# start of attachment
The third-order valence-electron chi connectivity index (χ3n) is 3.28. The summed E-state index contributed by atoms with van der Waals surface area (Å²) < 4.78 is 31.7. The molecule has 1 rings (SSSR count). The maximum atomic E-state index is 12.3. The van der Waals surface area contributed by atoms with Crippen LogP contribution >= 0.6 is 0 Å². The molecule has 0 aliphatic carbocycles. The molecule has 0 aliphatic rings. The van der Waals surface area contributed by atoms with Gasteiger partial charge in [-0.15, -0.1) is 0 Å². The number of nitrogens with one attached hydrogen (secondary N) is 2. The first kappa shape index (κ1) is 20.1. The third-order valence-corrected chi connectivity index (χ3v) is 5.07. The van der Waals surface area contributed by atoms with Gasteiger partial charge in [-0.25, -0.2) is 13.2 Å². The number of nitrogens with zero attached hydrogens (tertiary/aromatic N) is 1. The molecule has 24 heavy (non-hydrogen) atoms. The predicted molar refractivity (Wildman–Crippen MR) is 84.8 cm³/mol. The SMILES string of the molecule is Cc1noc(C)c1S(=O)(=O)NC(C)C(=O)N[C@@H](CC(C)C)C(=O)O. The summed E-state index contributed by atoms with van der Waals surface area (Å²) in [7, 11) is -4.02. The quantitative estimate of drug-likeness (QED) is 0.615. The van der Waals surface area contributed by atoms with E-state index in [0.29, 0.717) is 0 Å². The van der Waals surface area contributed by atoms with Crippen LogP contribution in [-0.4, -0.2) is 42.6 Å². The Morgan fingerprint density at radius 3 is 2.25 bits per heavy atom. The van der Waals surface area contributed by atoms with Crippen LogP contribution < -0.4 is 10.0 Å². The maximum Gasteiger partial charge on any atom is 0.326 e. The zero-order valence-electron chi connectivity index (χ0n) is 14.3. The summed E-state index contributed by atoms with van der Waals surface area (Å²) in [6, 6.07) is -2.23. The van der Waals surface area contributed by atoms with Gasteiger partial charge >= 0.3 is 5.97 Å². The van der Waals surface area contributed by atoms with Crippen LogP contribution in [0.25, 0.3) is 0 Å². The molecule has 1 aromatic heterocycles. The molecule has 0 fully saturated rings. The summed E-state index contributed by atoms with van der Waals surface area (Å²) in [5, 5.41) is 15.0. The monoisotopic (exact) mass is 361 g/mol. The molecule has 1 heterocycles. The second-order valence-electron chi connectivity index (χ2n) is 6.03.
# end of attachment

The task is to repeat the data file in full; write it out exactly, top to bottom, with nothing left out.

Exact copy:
The third-order valence-electron chi connectivity index (χ3n) is 3.28. The summed E-state index contributed by atoms with van der Waals surface area (Å²) < 4.78 is 31.7. The molecule has 1 rings (SSSR count). The maximum atomic E-state index is 12.3. The van der Waals surface area contributed by atoms with Crippen LogP contribution >= 0.6 is 0 Å². The molecule has 0 aliphatic carbocycles. The molecule has 0 aliphatic rings. The van der Waals surface area contributed by atoms with Gasteiger partial charge in [-0.15, -0.1) is 0 Å². The number of nitrogens with one attached hydrogen (secondary N) is 2. The first kappa shape index (κ1) is 20.1. The third-order valence-corrected chi connectivity index (χ3v) is 5.07. The van der Waals surface area contributed by atoms with Gasteiger partial charge in [-0.25, -0.2) is 13.2 Å². The number of nitrogens with zero attached hydrogens (tertiary/aromatic N) is 1. The molecule has 24 heavy (non-hydrogen) atoms. The predicted molar refractivity (Wildman–Crippen MR) is 84.8 cm³/mol. The SMILES string of the molecule is Cc1noc(C)c1S(=O)(=O)NC(C)C(=O)N[C@@H](CC(C)C)C(=O)O. The summed E-state index contributed by atoms with van der Waals surface area (Å²) in [7, 11) is -4.02. The quantitative estimate of drug-likeness (QED) is 0.615. The van der Waals surface area contributed by atoms with E-state index in [0.29, 0.717) is 0 Å². The van der Waals surface area contributed by atoms with Crippen LogP contribution in [-0.4, -0.2) is 42.6 Å². The Morgan fingerprint density at radius 3 is 2.25 bits per heavy atom. The van der Waals surface area contributed by atoms with Crippen LogP contribution < -0.4 is 10.0 Å². The maximum Gasteiger partial charge on any atom is 0.326 e. The zero-order valence-electron chi connectivity index (χ0n) is 14.3. The summed E-state index contributed by atoms with van der Waals surface area (Å²) in [6, 6.07) is -2.23. The van der Waals surface area contributed by atoms with Gasteiger partial charge >= 0.3 is 5.97 Å². The van der Waals surface area contributed by atoms with Crippen LogP contribution in [0.25, 0.3) is 0 Å². The molecule has 1 aromatic heterocycles. The molecule has 0 fully saturated rings. The summed E-state index contributed by atoms with van der Waals surface area (Å²) in [5, 5.41) is 15.0. The monoisotopic (exact) mass is 361 g/mol. The molecule has 1 heterocycles. The second-order valence-electron chi connectivity index (χ2n) is 6.03.